Guyana remembers ‘intellectual rebel’ Walter Rodney

June 13, 2012 | By | Filed Under News 



It was 32 years ago today that Guyana experienced a dark day in its young history when one of the Caribbean’s leading historians and politicians was assassinated in a car explosion as he campaigned to contest the then imminent Regional and General Elections. He was 38.

Dr. Walter Rodney in deep discourse with then Opposition Leader, Dr. Cheddi Jagan

Rodney had returned to Guyana in 1974 from Tanzania and was supposed to take a position as a professor at the University of Guyana.
According to reports, the government of the day, the People’s National Congress, headed by the late Forbes Burnham, prevented his appointment. He subsequently became increasingly active in politics, forming the Working People’s Alliance (WPA), against the PNC government, and the year before his assassination was arrested and charged with arson after two government offices were burned.
Rodney’s brother, Donald, who was injured in the explosion that killed the WPA Founder Leader, said that a sergeant in the Guyana Defence Force named Gregory Smith had given Rodney the bomb that killed him. Smith fled to French Guiana after the killing. He died there in 2002.
It was, and is still widely believed, that the assassination was a set-up.
In 2004, Rodney’s widow, Patricia, and his children donated his papers to the Robert L. Woodruff Library of the Atlanta University Center.
Between 1974 and 1979, Rodney emerged as the leading figure in the resistance movement against what was deemed an increasingly authoritarian PNC government. He gave public and private talks all over the country and served to engender a new political consciousness in the country.
During this period he developed his ideas on the self emancipation of the working people, People’s Power, and multiracial democracy.
Rodney’s voice was not confined to Africa and the Caribbean but was also heard in the U.S. and Europe. In the early-mid 1970s, he participated in discussions and lectures with the African Heritage Studies Association at Howard University; the Institute of the Black World in Atlanta, GA; the African Studies and Research Center at Cornell University; and the State University of New York at Binghamton.
Since 2004, an annual Walter Rodney Symposium has been held each March 23 (Rodney’s birthday) at the Center under the sponsorship of the Library and the Political Science Department of Clark Atlanta University, and under the patronage of the Rodney family.
Rodney’s most influential book published was ‘How Europe Underdeveloped Africa’. It hit newsstands, in 1972.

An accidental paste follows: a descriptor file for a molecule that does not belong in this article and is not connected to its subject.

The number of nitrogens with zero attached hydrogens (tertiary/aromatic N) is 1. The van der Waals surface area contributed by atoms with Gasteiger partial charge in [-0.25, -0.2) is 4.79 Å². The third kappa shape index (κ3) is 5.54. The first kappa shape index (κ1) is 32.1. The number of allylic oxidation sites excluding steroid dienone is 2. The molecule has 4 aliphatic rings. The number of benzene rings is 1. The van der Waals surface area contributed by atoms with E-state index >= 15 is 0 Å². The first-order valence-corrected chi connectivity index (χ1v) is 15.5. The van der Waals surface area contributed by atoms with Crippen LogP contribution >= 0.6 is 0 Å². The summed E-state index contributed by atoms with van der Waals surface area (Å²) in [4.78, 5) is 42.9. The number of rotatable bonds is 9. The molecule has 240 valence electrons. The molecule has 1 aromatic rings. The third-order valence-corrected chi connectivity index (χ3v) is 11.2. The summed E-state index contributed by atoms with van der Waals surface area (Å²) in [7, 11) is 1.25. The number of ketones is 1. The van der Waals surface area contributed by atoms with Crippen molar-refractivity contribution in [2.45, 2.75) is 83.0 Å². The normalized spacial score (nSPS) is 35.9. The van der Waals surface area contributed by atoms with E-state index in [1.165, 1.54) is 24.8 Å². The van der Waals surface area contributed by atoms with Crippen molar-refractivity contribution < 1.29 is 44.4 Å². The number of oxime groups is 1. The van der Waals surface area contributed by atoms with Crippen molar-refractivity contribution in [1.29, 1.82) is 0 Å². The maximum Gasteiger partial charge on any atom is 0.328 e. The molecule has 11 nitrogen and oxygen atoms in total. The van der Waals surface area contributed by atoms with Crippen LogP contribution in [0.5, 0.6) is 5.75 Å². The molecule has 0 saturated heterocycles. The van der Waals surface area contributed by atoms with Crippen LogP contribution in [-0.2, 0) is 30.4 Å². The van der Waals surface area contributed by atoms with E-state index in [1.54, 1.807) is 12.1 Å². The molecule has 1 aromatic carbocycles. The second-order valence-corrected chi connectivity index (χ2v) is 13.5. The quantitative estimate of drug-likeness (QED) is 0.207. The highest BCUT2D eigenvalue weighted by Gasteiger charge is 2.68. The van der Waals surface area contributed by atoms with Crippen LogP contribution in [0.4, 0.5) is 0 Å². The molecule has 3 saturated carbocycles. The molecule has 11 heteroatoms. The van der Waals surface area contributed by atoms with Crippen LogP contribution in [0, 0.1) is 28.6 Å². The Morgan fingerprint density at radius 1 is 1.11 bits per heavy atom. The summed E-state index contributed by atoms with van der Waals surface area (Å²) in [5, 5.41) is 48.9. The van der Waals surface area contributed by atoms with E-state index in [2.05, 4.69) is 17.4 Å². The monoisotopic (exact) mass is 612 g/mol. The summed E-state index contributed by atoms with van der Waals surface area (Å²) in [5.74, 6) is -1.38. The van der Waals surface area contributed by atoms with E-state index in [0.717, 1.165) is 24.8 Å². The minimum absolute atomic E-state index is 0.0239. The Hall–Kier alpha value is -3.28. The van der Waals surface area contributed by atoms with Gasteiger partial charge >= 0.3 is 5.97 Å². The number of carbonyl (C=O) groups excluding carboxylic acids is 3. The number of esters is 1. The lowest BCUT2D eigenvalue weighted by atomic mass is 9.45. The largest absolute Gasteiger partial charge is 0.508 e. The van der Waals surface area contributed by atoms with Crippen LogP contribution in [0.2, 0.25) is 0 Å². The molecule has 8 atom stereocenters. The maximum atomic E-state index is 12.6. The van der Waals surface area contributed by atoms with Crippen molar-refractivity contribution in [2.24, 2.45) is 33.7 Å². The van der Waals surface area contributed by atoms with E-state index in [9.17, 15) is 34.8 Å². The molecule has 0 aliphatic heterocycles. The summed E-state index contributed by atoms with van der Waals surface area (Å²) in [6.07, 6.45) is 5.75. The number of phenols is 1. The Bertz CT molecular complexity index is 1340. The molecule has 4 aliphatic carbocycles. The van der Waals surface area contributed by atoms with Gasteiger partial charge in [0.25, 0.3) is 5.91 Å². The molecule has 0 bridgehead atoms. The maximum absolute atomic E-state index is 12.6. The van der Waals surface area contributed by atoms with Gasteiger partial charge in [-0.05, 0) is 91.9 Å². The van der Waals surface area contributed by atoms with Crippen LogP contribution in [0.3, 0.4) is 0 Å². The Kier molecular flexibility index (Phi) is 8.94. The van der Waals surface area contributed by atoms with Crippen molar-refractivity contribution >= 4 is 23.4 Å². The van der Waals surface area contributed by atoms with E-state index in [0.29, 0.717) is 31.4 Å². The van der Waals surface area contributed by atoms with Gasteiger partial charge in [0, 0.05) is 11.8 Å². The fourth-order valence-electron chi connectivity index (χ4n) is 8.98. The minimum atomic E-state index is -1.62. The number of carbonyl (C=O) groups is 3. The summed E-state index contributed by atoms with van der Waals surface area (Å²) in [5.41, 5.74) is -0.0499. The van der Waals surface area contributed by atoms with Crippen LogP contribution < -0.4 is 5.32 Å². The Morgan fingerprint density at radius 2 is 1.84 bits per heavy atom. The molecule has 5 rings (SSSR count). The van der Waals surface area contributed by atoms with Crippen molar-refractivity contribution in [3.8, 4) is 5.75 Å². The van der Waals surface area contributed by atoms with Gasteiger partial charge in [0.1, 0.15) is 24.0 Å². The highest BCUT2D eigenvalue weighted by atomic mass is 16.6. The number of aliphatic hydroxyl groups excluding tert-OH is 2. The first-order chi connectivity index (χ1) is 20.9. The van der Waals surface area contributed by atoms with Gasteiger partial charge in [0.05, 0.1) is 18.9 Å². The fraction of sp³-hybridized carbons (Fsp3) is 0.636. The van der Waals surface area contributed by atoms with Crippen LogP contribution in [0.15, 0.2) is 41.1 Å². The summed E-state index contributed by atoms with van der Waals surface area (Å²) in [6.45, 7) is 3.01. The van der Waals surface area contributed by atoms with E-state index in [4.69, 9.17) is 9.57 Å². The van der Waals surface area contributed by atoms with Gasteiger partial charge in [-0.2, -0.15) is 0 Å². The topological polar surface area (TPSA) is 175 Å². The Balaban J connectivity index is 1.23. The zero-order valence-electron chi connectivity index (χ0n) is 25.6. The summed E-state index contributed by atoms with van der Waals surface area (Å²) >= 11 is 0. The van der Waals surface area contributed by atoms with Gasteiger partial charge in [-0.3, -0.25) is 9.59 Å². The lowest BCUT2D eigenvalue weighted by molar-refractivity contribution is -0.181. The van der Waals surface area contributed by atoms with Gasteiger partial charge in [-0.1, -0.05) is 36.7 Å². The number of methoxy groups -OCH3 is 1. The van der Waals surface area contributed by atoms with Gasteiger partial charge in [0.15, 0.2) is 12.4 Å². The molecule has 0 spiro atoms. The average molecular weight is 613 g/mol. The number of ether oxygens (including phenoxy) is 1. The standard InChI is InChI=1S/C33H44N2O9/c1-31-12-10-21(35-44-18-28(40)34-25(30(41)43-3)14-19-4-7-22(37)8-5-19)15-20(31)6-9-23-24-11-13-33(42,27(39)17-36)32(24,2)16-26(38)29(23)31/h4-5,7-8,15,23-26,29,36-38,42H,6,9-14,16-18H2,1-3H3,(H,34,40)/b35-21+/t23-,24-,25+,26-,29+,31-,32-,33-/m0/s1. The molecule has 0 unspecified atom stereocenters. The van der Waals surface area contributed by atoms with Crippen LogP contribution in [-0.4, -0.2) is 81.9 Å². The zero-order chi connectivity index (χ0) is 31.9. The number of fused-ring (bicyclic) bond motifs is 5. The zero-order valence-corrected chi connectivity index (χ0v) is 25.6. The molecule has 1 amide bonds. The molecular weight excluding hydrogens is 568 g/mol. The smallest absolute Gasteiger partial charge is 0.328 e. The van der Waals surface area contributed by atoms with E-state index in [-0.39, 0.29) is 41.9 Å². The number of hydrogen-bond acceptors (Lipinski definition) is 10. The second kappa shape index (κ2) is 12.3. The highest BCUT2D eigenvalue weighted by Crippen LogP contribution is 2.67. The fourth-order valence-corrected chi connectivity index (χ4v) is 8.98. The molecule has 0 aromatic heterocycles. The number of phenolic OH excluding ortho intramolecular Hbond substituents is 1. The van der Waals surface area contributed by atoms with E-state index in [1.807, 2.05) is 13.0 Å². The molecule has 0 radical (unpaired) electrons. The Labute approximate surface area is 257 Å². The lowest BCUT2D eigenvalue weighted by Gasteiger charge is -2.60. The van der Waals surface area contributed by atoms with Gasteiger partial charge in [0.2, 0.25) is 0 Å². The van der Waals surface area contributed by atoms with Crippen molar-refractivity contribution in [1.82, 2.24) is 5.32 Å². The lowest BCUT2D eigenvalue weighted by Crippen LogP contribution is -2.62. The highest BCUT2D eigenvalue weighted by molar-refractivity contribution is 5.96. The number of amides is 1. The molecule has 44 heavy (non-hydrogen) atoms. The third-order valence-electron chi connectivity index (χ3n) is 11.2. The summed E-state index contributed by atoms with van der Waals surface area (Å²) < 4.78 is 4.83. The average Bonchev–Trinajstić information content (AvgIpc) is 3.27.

In it he described an Africa that had been consciously exploited by European imperialists, leading directly to the modern underdevelopment of most of the continent.
The book became enormously influential as well as controversial.
Born to a working class family, Rodney was described as a brilliant student. He attended Queen’s College then went to University on a scholarship. He attended the University of the West Indies (UWI) in Jamaica, graduating in 1963.
Rodney earned his PhD in 1966 at the School of Oriental and African Studies in London, England.
His dissertation focused on the slave trade on the upper Guinea coast.
The thesis was published in 1970 under the title A History of the Upper Guinea Coast, 1545-1800, and it was widely acclaimed for its originality in challenging the conventional wisdom on the topic.
He traveled widely and became very well known around the world as an activist and scholar. He taught for a time in Tanzania, and later in Jamaica at his alma mater – UWI Mona.
Rodney was sharply critical of the middle class for its role in the post-independence Caribbean. On 15 October 1968, the Government of Jamaica, led by Prime Minister Hugh Shearer, barred Rodney from returning to the island.
The decision to ban him from ever returning to the country was because of his advocacy for the working poor in that country. That advocacy caused riots to break out, eventually claiming the lives of several people and causing millions of dollars in damage.
These riots, which started on October 16, 1968, are now known as the Rodney Riots, and they triggered an increase in political awareness across the Caribbean, especially among the Afrocentric Rastafarian sector of Jamaica, documented in his book, The Groundings With My Brothers.
Rodney became a prominent Pan-Africanist, and was important in the Black Power movement in the Caribbean and North America.

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